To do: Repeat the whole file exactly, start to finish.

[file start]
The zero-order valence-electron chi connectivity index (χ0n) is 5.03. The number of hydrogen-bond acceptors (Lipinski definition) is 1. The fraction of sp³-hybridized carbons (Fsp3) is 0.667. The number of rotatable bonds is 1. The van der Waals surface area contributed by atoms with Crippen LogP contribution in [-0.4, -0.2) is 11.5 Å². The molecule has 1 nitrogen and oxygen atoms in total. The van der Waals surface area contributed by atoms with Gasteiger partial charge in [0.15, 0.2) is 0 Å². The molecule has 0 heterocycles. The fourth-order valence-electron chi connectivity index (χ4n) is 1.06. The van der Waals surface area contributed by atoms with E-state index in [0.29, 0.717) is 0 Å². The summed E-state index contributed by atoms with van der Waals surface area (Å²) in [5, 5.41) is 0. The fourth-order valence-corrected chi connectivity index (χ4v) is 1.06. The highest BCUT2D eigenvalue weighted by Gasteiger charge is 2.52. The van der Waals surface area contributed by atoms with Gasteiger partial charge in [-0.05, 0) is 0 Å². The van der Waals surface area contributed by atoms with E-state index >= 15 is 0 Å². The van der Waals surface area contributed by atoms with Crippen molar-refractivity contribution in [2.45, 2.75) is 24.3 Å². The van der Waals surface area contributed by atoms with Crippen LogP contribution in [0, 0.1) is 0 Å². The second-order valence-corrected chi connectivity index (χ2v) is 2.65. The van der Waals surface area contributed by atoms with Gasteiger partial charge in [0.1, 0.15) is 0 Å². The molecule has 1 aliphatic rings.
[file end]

The zero-order valence-electron chi connectivity index (χ0n) is 5.03. The number of hydrogen-bond acceptors (Lipinski definition) is 1. The fraction of sp³-hybridized carbons (Fsp3) is 0.667. The number of rotatable bonds is 1. The van der Waals surface area contributed by atoms with Crippen LogP contribution in [-0.4, -0.2) is 11.5 Å². The molecule has 1 nitrogen and oxygen atoms in total. The van der Waals surface area contributed by atoms with Gasteiger partial charge in [0.15, 0.2) is 0 Å². The molecule has 0 heterocycles. The fourth-order valence-electron chi connectivity index (χ4n) is 1.06. The van der Waals surface area contributed by atoms with E-state index in [0.29, 0.717) is 0 Å². The summed E-state index contributed by atoms with van der Waals surface area (Å²) in [5, 5.41) is 0. The fourth-order valence-corrected chi connectivity index (χ4v) is 1.06. The highest BCUT2D eigenvalue weighted by Gasteiger charge is 2.52. The van der Waals surface area contributed by atoms with Gasteiger partial charge in [-0.05, 0) is 0 Å². The van der Waals surface area contributed by atoms with E-state index >= 15 is 0 Å². The van der Waals surface area contributed by atoms with Crippen molar-refractivity contribution in [2.45, 2.75) is 24.3 Å². The van der Waals surface area contributed by atoms with Crippen LogP contribution in [0, 0.1) is 0 Å². The second-order valence-corrected chi connectivity index (χ2v) is 2.65. The van der Waals surface area contributed by atoms with Gasteiger partial charge in [0.1, 0.15) is 0 Å². The molecule has 1 aliphatic rings.